Transplants and the internet have changed the Colorado Ski and Snowboard Expo

3 min. read
Rob McGregor helps Daniel Solomon try on boots at the Ski and Snowboard Expo.(Chloe Aiello/Denverite)

Rob McGregor helps Daniel Solomon try on boots at the Ski and Snowboard Expo.(Chloe Aiello/Denverite)

The Colorado Ski and Snowboard Expo returned to Denver for its 25th year this weekend. It's still going strong, drawing more than 23,000 visitors to the Colorado Convention Center, but the age of the internet has left its mark on this tradition.

This year, 75 ski resorts and retailers of apparel and gear exhibited their offerings just in time for the end of the preseason. And although the autumn has been unseasonably warm, neither exhibitors nor winter sports enthusiasts seemed particularly ruffled.

"There isn't really any correlation to a slow snow season and a bad snow season," said Copper Mountain representative Chris Stellato. "Sometimes you have a slow start and an exceptionally good season after that.”

Vail Resorts, Telluride and Big Sky also made appearances. The expo is a major opportunity for these resorts to get face-time with their potential customers, which is important as Denver’s population grows.

The ropes course at the 25th annual Ski and Snowboard Expo. (Chloe Aiello/Denverite)

“It’s Denver’s one main ski show, so you want to be here,” said Chris Galey of Copper Mountain. “Especially with Denver’s population growing so quickly and all the new people, you get different customers here that are new and checking out all the resorts.”

Over the years, the expo has changed a great deal, event manager and BEWI Productions president Bernie Weichsel said. Attendance has dropped compared to its early years, due largely to internet commerce.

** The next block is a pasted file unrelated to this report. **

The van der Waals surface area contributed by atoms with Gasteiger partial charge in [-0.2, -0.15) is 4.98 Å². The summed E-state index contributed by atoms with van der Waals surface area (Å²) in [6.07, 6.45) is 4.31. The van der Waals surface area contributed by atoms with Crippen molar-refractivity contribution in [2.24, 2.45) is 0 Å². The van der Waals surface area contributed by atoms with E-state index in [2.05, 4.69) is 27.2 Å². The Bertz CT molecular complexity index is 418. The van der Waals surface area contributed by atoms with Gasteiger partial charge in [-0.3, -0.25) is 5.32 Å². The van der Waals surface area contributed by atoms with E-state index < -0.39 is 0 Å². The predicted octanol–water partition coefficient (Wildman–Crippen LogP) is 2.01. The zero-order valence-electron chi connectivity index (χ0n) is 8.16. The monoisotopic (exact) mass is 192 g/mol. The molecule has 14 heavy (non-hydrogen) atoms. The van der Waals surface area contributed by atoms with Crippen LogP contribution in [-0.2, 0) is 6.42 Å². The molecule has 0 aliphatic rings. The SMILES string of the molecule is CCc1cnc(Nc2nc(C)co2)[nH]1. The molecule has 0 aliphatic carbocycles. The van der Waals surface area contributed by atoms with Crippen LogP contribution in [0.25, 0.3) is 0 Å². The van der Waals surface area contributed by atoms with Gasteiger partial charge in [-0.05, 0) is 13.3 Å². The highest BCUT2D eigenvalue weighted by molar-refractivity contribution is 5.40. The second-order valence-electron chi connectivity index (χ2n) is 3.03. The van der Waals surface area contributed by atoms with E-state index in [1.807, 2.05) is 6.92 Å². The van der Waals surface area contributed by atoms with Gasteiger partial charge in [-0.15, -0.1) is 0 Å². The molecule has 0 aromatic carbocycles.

"Twenty-five years ago, it was a very different show then after the internet," Weischel said. "Then, people had to come to shows to get the stuff they needed."

Despite the change, people still flock for the sales. The Vail Resorts-owned Colorado Ski & Golf sale offers super discounted prices on designer apparel and gear, making it the most popular attraction of the expo.

The 2016 Ski and Snowboard Expo at the Colorado Convention Center. (Chloe Aiello/Denverite)

Jim Fuller, merchandise manager at Vail Resorts, said it is hard to quantify how internet sales have damaged in-person sales, but he added that forming relationships with customers is key to survival.

“The expo is all about forming strong relationships with individuals,” he said. “Fitting boots, finding clothes that flatter, skis—it’s very personal.”

One thing that hasn’t changed throughout the years? The preseason excitement that the expo signifies.

“It’s a kickoff for the season,” said event manager and BEWI Productions president Bernie Weichsel. “Skiing is a major part of the culture in this marketplace. [The expo] signals the winter’s here, it’s coming.”

Multimedia business & healthcare reporter Chloe Aiello can be reached via email at [email protected] or

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